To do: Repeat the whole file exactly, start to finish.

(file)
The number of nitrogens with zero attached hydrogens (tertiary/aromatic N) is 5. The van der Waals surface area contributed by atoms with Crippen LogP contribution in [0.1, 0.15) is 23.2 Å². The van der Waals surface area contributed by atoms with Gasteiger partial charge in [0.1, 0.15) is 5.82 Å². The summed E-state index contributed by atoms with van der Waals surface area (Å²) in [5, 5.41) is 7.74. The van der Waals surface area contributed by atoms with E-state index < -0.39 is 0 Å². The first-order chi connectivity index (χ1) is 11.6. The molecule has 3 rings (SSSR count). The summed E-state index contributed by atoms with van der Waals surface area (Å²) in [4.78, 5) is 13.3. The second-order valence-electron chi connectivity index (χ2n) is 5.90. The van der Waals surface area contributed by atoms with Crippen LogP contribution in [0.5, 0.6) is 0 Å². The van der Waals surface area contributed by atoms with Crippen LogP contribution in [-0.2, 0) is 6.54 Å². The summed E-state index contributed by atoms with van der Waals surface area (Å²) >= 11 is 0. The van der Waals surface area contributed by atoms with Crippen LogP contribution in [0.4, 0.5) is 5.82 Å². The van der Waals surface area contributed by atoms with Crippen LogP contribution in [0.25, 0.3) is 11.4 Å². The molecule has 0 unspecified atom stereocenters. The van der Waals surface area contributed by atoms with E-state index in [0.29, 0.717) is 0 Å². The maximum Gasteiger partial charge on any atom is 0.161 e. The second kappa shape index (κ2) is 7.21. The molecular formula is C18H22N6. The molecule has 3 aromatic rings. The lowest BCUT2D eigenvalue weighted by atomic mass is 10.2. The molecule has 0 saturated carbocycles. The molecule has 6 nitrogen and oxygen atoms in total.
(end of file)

The number of nitrogens with zero attached hydrogens (tertiary/aromatic N) is 5. The van der Waals surface area contributed by atoms with Crippen LogP contribution in [0.1, 0.15) is 23.2 Å². The van der Waals surface area contributed by atoms with Gasteiger partial charge in [0.1, 0.15) is 5.82 Å². The summed E-state index contributed by atoms with van der Waals surface area (Å²) in [5, 5.41) is 7.74. The van der Waals surface area contributed by atoms with E-state index < -0.39 is 0 Å². The first-order chi connectivity index (χ1) is 11.6. The molecule has 3 rings (SSSR count). The summed E-state index contributed by atoms with van der Waals surface area (Å²) in [4.78, 5) is 13.3. The second-order valence-electron chi connectivity index (χ2n) is 5.90. The van der Waals surface area contributed by atoms with Crippen LogP contribution in [0.5, 0.6) is 0 Å². The van der Waals surface area contributed by atoms with Crippen LogP contribution in [-0.2, 0) is 6.54 Å². The summed E-state index contributed by atoms with van der Waals surface area (Å²) >= 11 is 0. The van der Waals surface area contributed by atoms with Crippen LogP contribution in [0.4, 0.5) is 5.82 Å². The van der Waals surface area contributed by atoms with Crippen LogP contribution in [0.25, 0.3) is 11.4 Å². The molecule has 0 unspecified atom stereocenters. The van der Waals surface area contributed by atoms with E-state index in [0.29, 0.717) is 0 Å². The maximum Gasteiger partial charge on any atom is 0.161 e. The second kappa shape index (κ2) is 7.21. The molecular formula is C18H22N6. The molecule has 3 aromatic rings. The lowest BCUT2D eigenvalue weighted by atomic mass is 10.2. The molecule has 0 saturated carbocycles. The molecule has 6 nitrogen and oxygen atoms in total.